As a veterinarian and a cat owner, I get it. I know how stressful it can be to you and your cat when it comes to veterinary visits.
After all, the stress of getting your cat into the carrier, only to find panting, malodorous dogs in the waiting room, plus all the poking and prodding (touching!) by the veterinarian… what’s a cat to do?!
Well, visiting your veterinarian is so important, especially as your cat ages. That’s because your veterinarian wants to do a complete physical examination. We want to pick up on some common causes of weight loss, increased vomiting, bigger urine clumps, and increased thirst in your cat; these are all signs of common diseases in older cats such as diabetes mellitus, hyperthyroidism, and chronic kidney failure.
Even if your cat is indoors, he or she still needs to visit the veterinarian. If you have a kitten, you’ll need more frequent visits to your veterinarian (such as every few weeks for the first few months, in order to get the booster vaccines). Between 2-8 years of age, a visit every other year is typically sufficient, if your cat is indoor only. However, as your cat approaches 8-9 years of age, ideally those visits should be once a year. After all, the sooner we pick up on medical problems, the sooner we can treat it and the better the prognosis!
So, what can you do to prepare for your cat’s vet visit? Try these insider-veterinary tips:
- Acclimate your cat first
- Just say yes to drugs (such as Feliway or gabapentin)
- Don’t feed your cat before the veterinary visit
- Be a good catvocate for your four-legged feline
Acclimate your cat first
Having to “shove” your cat into a cat carrier is stressful, especially if you’re only doing it on the rare occasion! Instead, help your cat acclimate to the carrier. A few weeks before your veterinary visit, set the carrier out into the corner of the room. Open up the door of the carrier so your cat can inspect it at his or her leisure. Sprinkle some catnip and treats in the carrier once a day to entice your cat to enter on his own accord. Add your cat’s favorite blanket, toys, or bed in there. Gradually move the carrier into the center of the room over a few days, and slowly, your cat will get used to the carrier! BTW, my favorite types of cat carrier are carriers with tops that can be unzipped or removed.
Just say yes to drugs
For once, drugs are good! There are some natural products that can be used to help minimize the stress to your cat pre-veterinary visit. One of my favorite products is Feliway, a natural cat calming pheromone. After all, I’ve used this—both as a veterinarian and a cat owner—in my own household when I was having some behavioral problems in my cat. These come as sprays or wipes, and you can pre-purchase them before your veterinary visit. Spritz some Feliway into the carrier or on the carrier cover at least 15 minutes before you put your cat in it.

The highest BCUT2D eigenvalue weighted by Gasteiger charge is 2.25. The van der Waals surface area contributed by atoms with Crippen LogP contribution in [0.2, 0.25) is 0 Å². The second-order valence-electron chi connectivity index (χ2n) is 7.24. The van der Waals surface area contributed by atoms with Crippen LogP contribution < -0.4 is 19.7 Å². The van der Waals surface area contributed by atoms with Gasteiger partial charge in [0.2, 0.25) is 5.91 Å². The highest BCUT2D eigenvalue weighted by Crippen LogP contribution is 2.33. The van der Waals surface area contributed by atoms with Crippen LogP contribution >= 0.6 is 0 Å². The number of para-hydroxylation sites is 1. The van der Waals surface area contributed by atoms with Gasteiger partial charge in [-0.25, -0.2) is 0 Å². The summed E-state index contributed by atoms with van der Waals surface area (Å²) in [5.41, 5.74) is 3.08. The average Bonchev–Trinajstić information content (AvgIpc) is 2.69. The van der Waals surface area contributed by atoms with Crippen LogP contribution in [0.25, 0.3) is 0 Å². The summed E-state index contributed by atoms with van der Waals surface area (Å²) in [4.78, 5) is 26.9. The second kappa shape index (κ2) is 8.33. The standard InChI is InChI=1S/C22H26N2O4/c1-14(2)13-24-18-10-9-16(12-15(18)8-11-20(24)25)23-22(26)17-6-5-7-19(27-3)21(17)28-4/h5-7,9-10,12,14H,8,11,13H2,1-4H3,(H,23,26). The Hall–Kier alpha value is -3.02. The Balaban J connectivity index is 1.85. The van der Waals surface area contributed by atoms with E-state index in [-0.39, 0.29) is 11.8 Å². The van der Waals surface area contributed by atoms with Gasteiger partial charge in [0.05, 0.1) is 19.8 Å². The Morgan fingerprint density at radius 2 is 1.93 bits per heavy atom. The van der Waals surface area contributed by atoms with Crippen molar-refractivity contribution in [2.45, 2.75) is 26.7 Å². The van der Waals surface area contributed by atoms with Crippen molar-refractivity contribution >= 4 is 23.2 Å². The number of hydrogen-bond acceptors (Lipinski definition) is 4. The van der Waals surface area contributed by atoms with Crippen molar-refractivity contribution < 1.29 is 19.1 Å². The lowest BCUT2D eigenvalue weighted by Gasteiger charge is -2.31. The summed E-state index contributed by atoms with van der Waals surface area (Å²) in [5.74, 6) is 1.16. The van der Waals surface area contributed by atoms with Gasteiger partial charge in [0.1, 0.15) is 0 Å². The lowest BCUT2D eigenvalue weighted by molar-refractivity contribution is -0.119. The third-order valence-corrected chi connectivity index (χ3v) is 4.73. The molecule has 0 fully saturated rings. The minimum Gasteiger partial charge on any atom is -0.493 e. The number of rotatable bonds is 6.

My second favorite drug is prescription: gabapentin. While this is often listed as an “anti-seizure” medication, it’s used for nerve pain in veterinary medicine and is an excellent, gentle, and safe sedative for cats. While the dose ranges quite a bit, I traditionally use 100 mg (total per cat) the night before the veterinary visit, and 1-2 hours before the appointment. This can cause sedation and wobbliness but helps relieve a lot of the stress of the exam visit.
Don’t feed your cat before the veterinary visit
We want your cat to come hungry! Not only will that help if your cat gets car sick (motion sickness), but it’ll allow us to shower your cat with his or her favorite treats during the veterinary visit (as long as it’s not medically contraindicated). Personally, we find that the snacks Temptations®, canned tuna, and Gerber® meat-based baby food are a hit in the veterinary clinic. Just in case, bring your favorite snacks too!
Be a good catvocate for your four-legged feline
Before traveling with your cat, cover the cat carrier with your cat’s favorite blanket. This will help reduce the anxiety from seeing unfamiliar sights and smells.
If you have time to prepare, consider doing some practice runs in the car. Drive your cat around the block or around town and bring your cat home right after. This will help acclimate your cat to the driving and smells of the car.
When shopping for a veterinary clinic, ask if they implement Fear Free® techniques. Before you get to the hospital, ask your veterinary staff to have your cat-friendly exam room sprayed with Feliway to help provide some calming vibes before your cat arrives! Once you arrive, ask to be brought to the exam room right away so your cat doesn’t have to be exposed to barking and dog smells in the lobby.
When in doubt, realize that visits to the veterinarian are a must in order to keep your cat healthy and happy. But help minimize the stress to you and your cat with these easy tips!